“We wanted the car still to be perceived as a hypercar – and the normal proportion is with the cabin pushed forward and the rear flank very strong,” said Borgogno. “Technically, it is the right solution as well. For weight distribution, we wanted to put the most part of the car between the wheelbase and the batteries are more or less where the IC [internal combustion] engine sits in a normal car.”
Customer deliveries will start by the end of 2020 in Europe, with sales in the US and Asia following in 2021.
SUVs to follow
Automobili Pininfarina will follow the Battista with three SUVs that are all set to arrive within five years.
The biggest, codenamed PF-One, will be a high-performance answer to the Lamborghini Urus. The other two will be rivals to the Porsche Cayenne and Porsche Macan respectively. All will use their own version of the same modular underpinnings.
The fastest SUV will offer around 940bhp from a battery pack of about 140kWh, enabling a 0-62mph time of less than 3.0sec. Its smaller SUV siblings are likely to use lower-output versions of the same powertrain but their performance will still be at the sharp end of their segments.
An insider told Autocar UK: “Pininfarina has always made very special cars, but usually for other people. When we have sold cars ourselves, like the Pininfarina Sergio [of which six were built in 2015 and sold for a reputed $3m each], we have always done very well. It is not difficult to see what the next step should be. The cars will be exclusive and very beautiful.”
A source said that the Pininfarina car brand will be given an initial investment of $100m (about £71.6m) from Mahindra to fund the creation of its model range.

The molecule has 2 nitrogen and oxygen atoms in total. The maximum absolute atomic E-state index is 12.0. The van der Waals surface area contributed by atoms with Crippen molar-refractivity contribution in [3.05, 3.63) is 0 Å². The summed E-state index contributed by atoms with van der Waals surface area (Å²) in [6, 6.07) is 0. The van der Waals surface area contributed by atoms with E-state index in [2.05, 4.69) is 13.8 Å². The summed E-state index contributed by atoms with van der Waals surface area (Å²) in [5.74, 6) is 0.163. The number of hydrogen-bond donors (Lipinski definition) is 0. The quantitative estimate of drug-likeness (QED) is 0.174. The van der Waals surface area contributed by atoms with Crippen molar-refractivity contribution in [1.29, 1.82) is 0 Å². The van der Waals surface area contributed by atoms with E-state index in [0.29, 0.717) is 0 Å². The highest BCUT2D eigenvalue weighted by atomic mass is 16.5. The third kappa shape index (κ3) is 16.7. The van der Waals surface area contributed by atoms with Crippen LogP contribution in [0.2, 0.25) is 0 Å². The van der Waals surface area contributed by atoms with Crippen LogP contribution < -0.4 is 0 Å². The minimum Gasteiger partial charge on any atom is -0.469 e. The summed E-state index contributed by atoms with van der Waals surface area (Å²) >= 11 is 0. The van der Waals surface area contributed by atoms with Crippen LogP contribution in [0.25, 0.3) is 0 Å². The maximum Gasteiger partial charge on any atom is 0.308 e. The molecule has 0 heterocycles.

Mahindra intends to invest a total of about £358m into Automobili Pininfarina over five years. The new brand will work independently of its parent’s EV division, Mahindra Electric, with operations based in Europe.
From design house to manufacturer
Pininfarina's new car brand comes after Paolo Pininfarina said at the 2018 Geneva Motor Show that he hoped the dream of his grandfather, company founder Battista Farina, to build cars would “come true in the not-distant future”.
Michael Perschke: “Establishing Automobili Pininfarina as a leading sustainable luxury brand is our strategic vision and will be a dream come true."
“Establishing Automobili Pininfarina as a leading sustainable luxury brand is our strategic vision and will be a dream come true," Perschke said. "It will combine 88 years of iconic design heritage with leading-edge electric vehicle competence of the Mahindra Group and Mahindra Formula E racing. It’s a powerful combination."
Perschke has more than 25 years of industry experience, and is joined at the helm by chief operating officer Per Svantesson, who has previously worked at Volvo.
Speaking to Autocar UK, he said the company was embracing the challenge of creating Pininfarina’s first production car: “We’re aiming to do something new and modern, without losing the DNA of the company of doing timeless designs. Look at the Cisitalia: it’s 71 years old.
“We want to make sure that years from now, people will look at the car and say: 'Wow, it’s beautiful.' That this the kind of design that will hold its timelessness in 30-50 years.”